Connie: If you have a passion for baking, especially the science and creativity of it, you are in for a treat if you attend culinary school. I literally had to pinch myself everyday I was in school because I could not believe I was so lucky to have such a wonderful opportunity to learn so much about a subject I love. My chef instructors were very patient given their awesome backgrounds. We were such neophytes but they loved us for both our good times and bad. And there were some ugly moments. But that is how you learn. My worst moments were my best teachers. My advice; be open to the experience and don’t be afraid to make mistakes. It’s better to make them there than on the job!
•After culinary arts school, you worked at a patisserie before deciding to start your own business. I'd like to know more about your decision to go out on your own. What led to that decision? Was it scary? Were there any difficulties in the beginning?
Connie: I decided to go out on my own because no one was doing what I was doing in my area and I wanted some flexibility in my life. It is very scary to go out on your own because you have no idea how your business will be received. It was very difficult to get started. I had to design a menu, cost it out, and write a business plan. Then I had to find a commercial kitchen, get all of my permits…and Santa Clara County has very strict requirements. After that there was the administrative side of setting everything up; bank accounts, bookkeeping system, business identity, logo, website….the list of “things to do” is endless! I am still working on it and expect I will be for awhile!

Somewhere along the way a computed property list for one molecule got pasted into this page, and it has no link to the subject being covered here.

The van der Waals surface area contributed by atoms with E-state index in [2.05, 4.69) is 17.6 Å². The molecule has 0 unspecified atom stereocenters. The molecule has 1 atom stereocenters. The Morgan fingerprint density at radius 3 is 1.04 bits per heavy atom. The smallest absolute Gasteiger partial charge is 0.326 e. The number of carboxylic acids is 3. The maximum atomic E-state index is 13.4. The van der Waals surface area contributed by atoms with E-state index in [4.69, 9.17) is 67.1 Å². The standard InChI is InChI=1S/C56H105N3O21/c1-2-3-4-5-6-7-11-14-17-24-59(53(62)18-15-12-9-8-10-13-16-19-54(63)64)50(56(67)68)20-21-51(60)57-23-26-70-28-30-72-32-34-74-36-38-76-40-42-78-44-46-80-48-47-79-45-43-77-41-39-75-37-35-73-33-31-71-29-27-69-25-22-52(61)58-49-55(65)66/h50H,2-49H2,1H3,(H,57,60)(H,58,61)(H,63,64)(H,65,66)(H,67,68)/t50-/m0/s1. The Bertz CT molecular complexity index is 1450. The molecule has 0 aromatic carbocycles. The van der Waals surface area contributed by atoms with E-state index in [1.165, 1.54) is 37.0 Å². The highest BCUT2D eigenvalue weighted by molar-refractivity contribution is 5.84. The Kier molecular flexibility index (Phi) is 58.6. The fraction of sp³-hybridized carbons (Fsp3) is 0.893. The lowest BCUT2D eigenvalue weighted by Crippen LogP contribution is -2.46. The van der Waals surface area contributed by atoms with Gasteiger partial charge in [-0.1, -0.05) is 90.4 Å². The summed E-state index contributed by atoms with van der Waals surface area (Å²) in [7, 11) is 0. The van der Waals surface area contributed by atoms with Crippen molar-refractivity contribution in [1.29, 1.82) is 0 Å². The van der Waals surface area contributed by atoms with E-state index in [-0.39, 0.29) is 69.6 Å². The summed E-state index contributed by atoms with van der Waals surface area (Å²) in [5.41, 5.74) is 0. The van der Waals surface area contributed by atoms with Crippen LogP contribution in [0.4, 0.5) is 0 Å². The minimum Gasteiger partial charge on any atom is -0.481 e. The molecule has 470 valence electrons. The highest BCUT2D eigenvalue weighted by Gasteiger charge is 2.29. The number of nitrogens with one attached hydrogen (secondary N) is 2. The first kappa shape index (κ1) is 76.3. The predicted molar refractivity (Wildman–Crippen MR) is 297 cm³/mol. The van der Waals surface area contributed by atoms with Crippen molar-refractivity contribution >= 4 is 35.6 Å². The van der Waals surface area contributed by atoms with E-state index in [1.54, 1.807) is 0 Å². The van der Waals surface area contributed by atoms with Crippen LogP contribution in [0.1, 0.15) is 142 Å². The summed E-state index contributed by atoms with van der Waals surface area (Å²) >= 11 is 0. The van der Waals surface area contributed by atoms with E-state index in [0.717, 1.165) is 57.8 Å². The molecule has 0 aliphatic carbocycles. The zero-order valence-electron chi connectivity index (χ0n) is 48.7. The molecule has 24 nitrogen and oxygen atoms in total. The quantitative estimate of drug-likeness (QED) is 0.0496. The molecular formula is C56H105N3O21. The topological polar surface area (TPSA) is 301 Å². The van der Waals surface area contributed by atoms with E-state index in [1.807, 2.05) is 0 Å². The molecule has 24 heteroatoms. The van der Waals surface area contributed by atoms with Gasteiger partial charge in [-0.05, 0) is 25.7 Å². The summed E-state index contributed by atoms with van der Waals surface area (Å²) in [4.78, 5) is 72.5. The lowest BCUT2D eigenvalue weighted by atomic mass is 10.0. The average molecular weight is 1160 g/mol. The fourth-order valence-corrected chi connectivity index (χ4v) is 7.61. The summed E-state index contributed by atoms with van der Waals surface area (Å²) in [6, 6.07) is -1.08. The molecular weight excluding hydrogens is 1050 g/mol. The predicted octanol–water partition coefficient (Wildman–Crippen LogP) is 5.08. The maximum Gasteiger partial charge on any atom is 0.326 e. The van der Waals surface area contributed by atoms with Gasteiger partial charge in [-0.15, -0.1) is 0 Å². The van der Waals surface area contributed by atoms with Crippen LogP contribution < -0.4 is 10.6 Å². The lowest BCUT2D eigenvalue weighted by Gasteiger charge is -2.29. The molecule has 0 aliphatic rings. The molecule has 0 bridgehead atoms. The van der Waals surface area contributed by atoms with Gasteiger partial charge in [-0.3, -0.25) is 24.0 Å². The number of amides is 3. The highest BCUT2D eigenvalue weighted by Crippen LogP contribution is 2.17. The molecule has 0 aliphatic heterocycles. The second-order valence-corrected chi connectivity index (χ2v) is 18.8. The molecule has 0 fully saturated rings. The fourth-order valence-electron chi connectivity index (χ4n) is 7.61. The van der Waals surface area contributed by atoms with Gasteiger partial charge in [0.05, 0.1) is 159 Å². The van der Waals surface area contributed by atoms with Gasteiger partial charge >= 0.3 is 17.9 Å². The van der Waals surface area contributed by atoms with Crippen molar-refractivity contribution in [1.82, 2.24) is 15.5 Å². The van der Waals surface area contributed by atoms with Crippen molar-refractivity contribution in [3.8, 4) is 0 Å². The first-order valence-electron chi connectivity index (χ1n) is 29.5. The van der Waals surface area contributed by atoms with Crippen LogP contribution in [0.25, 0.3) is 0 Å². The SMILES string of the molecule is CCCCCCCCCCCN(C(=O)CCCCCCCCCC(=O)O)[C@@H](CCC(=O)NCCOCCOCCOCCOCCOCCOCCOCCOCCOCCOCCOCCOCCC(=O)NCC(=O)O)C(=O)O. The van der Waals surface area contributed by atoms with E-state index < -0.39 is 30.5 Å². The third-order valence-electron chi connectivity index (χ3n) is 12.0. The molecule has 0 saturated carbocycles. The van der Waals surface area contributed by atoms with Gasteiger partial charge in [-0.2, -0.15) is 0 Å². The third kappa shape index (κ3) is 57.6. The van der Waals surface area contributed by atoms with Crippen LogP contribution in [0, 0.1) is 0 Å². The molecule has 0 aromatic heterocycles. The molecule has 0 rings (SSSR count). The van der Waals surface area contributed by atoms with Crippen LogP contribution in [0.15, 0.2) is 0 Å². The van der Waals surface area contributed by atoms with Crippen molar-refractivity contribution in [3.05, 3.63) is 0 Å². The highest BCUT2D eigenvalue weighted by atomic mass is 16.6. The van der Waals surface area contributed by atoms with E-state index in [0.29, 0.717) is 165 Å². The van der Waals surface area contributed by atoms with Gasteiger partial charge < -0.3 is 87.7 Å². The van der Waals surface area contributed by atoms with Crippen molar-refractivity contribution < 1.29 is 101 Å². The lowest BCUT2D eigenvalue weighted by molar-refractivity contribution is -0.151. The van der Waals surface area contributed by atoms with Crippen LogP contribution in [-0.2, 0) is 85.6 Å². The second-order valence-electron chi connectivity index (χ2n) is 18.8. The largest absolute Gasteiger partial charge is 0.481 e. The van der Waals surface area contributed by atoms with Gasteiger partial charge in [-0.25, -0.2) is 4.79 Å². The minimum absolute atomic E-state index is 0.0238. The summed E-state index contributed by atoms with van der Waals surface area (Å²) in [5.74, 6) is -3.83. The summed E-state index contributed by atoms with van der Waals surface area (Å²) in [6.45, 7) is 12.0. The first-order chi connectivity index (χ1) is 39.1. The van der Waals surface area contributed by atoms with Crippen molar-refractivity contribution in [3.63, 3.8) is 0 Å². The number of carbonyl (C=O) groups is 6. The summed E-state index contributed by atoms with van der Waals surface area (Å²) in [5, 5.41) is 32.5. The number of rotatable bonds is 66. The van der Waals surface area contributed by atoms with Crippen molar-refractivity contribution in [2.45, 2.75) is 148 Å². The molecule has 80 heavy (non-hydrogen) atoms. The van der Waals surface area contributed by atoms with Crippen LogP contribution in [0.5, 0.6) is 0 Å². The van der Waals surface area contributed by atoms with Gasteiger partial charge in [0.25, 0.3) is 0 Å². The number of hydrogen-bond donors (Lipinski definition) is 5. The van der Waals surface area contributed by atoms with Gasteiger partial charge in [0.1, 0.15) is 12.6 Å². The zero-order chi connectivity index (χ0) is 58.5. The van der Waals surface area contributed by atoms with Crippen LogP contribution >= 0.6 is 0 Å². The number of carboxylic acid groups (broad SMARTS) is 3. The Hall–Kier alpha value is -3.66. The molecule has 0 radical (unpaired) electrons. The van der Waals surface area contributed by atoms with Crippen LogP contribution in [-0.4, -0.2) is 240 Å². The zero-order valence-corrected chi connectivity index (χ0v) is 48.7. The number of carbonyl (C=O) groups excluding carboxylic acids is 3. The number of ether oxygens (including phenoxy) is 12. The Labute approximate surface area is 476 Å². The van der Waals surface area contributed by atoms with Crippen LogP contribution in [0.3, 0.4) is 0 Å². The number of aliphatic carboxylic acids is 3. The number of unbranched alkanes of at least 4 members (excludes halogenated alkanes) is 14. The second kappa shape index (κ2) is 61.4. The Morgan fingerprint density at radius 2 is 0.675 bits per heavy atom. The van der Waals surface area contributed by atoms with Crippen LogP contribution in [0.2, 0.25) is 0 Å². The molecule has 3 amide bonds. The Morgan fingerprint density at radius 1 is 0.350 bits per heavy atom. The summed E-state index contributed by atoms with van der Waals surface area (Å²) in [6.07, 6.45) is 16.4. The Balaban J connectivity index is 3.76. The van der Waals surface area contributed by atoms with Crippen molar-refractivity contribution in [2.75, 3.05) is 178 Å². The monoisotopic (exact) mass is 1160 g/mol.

• How is your business set up? If I remember right, you rent a shared commercial kitchen space and you don't have a store front. (right?) Can you discuss the pros and cons of this type of set-up?
Connie: Yes, I work out of a shared commercial kitchen and it is the best way to get started in my opinion. The costs of leasing and running a kitchen on your own are exorbitant and the permit process is very extensive. Plus I have flexibility. I signed a one year lease. If you lease and build out your own space, you don’t have that flexibility. My shared kitchen works fine. Everyone is pretty accommodating and, when a few of us are in there together, we work things out regarding use of equipment.